6. Mix the remaining flour, sugar and oats (if you’re using them). I just use the apple bowl because I’m lazy like that. Rub the butter into the mixture until it looks like breadcrumbs or you run out of time, whichever comes first.
  7. Divide the crumb topping between the apple-fixed shells.
  8. Bake for about 20 minutes. They’re done when you start to smell them. The apple mixture should be bubbling and the topping lightly browned.
  9. Remove children from bath and serve. Serve the crumbles to the children, that is, not the other way around.

Sadia (rhymes with Nadia) has been coordinating How Do You Do It? since late 2012. She is the divorced mother of 7-year-old monozygotic twins, M and J. She lives with them and their 3 cats in the Austin, TX suburbs and works full time as a business analyst. She retired her personal blog, Double the Fun. She also blogs at Adoption.com and Multicultural Mothering.

Foodie Friday: Getting Dinner on the Table

Getting on the table can be such a challenge! Some tips for getting it simple and healthy

Recently my long-time friends and I were sharing an email thread describing our shortcoming when it comes to getting a healthy dinner on the table during the work week. We are three intelligent ladies living in different areas of the US, each with different daytime duties and schedules and yet we all have one thing in common: we feel like we are failing when it comes to seamlessly feeding our kids at the end of a long day. I’m no expert, but I did come up with a list of ideas that have made my weekdays easier. Maybe some of these ideas will help make your dinners easier too:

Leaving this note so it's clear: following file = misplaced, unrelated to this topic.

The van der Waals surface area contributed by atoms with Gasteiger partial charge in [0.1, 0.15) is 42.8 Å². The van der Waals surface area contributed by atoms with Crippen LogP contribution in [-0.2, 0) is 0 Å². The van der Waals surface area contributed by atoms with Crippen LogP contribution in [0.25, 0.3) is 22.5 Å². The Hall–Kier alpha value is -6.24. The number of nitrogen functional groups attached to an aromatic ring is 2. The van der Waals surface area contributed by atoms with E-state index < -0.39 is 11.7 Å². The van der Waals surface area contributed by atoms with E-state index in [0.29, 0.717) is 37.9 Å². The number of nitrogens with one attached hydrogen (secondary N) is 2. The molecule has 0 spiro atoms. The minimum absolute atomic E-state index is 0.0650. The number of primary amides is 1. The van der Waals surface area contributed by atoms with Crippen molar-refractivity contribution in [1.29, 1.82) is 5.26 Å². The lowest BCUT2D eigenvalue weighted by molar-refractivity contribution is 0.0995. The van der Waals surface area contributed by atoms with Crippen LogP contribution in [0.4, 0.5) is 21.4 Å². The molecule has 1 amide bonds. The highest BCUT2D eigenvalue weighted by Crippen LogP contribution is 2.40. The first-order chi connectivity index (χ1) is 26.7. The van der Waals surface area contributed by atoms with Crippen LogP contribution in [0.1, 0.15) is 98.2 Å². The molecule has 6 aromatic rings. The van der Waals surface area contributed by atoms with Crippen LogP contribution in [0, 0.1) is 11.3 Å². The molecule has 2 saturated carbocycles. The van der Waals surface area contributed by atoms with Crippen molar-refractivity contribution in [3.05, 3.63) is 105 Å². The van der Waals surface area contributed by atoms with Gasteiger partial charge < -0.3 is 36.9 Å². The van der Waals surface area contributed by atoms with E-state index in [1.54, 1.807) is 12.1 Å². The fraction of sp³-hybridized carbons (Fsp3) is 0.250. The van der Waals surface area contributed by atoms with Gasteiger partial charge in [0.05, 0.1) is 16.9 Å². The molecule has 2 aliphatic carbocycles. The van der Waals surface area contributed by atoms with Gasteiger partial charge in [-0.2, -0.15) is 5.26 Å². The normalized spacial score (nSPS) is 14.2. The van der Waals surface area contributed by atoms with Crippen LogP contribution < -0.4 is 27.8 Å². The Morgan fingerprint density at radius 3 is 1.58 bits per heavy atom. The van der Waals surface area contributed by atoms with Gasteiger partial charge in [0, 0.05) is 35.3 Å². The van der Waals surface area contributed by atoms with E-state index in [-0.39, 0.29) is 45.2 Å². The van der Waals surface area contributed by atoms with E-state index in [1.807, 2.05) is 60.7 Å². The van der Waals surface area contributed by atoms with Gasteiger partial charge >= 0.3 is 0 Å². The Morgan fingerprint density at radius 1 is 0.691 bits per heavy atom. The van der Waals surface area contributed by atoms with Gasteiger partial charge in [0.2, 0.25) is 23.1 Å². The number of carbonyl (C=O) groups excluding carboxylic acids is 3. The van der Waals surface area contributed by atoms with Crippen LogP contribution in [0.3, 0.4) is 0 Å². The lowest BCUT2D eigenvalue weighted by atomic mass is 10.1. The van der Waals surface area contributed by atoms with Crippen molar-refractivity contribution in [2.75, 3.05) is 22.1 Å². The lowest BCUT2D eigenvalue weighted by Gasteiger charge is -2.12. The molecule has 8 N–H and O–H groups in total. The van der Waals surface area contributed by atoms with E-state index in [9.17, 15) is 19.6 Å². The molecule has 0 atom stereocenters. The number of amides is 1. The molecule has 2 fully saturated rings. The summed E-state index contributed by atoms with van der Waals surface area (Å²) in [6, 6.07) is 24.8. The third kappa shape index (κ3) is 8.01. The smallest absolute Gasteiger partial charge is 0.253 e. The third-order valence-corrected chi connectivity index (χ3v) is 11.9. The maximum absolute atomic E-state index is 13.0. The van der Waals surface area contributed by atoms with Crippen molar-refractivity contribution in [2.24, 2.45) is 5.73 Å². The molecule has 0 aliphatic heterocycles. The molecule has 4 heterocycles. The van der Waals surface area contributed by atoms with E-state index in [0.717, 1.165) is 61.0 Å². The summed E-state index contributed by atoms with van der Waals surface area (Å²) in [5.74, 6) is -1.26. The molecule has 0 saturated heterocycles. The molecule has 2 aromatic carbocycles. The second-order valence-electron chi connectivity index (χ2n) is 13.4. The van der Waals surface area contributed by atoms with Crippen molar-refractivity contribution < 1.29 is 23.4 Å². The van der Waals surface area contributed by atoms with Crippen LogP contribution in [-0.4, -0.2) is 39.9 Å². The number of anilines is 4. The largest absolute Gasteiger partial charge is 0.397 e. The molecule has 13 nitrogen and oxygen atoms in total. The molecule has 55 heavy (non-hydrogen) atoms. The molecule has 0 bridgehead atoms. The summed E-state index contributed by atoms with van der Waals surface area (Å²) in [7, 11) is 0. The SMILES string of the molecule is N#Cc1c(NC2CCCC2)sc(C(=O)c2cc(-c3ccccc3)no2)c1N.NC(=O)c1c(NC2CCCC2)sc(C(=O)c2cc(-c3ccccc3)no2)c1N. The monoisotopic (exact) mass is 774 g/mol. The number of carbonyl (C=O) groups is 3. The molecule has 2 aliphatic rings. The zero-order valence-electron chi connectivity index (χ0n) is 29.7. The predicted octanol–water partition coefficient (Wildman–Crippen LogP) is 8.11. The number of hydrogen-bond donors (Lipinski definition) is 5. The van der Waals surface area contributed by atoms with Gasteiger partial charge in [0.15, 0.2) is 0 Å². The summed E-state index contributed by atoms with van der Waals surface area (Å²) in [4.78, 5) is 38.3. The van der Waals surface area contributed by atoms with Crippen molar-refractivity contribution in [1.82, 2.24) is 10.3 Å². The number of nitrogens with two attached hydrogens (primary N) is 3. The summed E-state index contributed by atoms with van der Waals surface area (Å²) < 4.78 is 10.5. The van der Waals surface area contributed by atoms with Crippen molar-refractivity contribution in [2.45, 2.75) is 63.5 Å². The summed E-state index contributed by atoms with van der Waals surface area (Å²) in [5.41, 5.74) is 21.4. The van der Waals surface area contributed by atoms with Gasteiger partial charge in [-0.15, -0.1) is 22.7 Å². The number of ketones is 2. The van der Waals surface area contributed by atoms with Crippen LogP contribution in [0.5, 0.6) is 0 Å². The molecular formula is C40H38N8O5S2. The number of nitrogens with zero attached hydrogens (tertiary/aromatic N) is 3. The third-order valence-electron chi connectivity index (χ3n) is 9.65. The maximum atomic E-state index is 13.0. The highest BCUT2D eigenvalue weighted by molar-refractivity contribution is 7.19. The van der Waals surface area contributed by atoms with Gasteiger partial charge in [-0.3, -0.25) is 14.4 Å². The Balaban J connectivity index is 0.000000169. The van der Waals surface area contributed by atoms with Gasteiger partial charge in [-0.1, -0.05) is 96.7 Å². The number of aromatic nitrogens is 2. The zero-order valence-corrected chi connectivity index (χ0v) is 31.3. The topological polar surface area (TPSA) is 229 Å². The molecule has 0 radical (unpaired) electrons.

1. Instead of trying to plan out five meals to cook during the week, pick three.  I have found that five is too many to put together and you can usually float two meals between leftovers and schedule changes that come up as the week goes on.
  2. Make (at least) three of the same things every week.  You can switch up little things like the starch and/or the veggie side dishes (and you can change your three meals monthly if you fear you will get board) but making the same basic things during the week will save time and will help you get into a groove.
  3. Don’t make elaborate dishes.  I’m not sure about your kids, but mine really like individual foods.  Chicken legs, broccoli, avocado, rice.  Done.  Hamburgers (no bun because they really don’t eat constructed sandwiches at this age), sweet potatoes fries, veggie.  Done.  Red meat sauce and pasta, side veggie, yogurt.  Done.  Rice, lightly seasoned black beans, avocado, pork, done.  Pizza with whatever topping we have left in the fridge.  No chicken pot pies, no stews, no chili, limited soups.  I love the thought of them, but my children don’t eat them as well as individual foods, and they take too much time and effort for little return on investment.